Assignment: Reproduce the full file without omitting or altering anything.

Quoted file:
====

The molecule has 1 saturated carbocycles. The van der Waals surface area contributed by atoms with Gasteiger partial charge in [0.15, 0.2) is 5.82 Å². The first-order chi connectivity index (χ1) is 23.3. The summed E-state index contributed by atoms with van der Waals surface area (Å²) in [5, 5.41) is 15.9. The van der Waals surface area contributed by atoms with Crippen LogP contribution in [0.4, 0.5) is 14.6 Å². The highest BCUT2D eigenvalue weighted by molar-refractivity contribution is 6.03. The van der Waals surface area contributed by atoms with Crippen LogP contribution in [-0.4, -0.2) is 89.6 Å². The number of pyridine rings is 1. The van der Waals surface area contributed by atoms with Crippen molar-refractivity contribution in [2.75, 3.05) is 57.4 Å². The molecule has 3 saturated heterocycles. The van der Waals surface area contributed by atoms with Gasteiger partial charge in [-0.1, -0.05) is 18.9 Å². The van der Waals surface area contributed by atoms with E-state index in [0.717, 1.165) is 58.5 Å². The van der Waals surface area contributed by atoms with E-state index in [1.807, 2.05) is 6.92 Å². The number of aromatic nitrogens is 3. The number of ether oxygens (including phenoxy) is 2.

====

The molecule has 1 saturated carbocycles. The van der Waals surface area contributed by atoms with Gasteiger partial charge in [0.15, 0.2) is 5.82 Å². The first-order chi connectivity index (χ1) is 23.3. The summed E-state index contributed by atoms with van der Waals surface area (Å²) in [5, 5.41) is 15.9. The van der Waals surface area contributed by atoms with Crippen LogP contribution in [0.4, 0.5) is 14.6 Å². The highest BCUT2D eigenvalue weighted by molar-refractivity contribution is 6.03. The van der Waals surface area contributed by atoms with Crippen LogP contribution in [-0.4, -0.2) is 89.6 Å². The number of pyridine rings is 1. The van der Waals surface area contributed by atoms with Crippen molar-refractivity contribution in [2.75, 3.05) is 57.4 Å². The molecule has 3 saturated heterocycles. The van der Waals surface area contributed by atoms with Gasteiger partial charge in [-0.1, -0.05) is 18.9 Å². The van der Waals surface area contributed by atoms with E-state index in [0.717, 1.165) is 58.5 Å². The van der Waals surface area contributed by atoms with E-state index in [1.807, 2.05) is 6.92 Å². The number of aromatic nitrogens is 3. The number of ether oxygens (including phenoxy) is 2.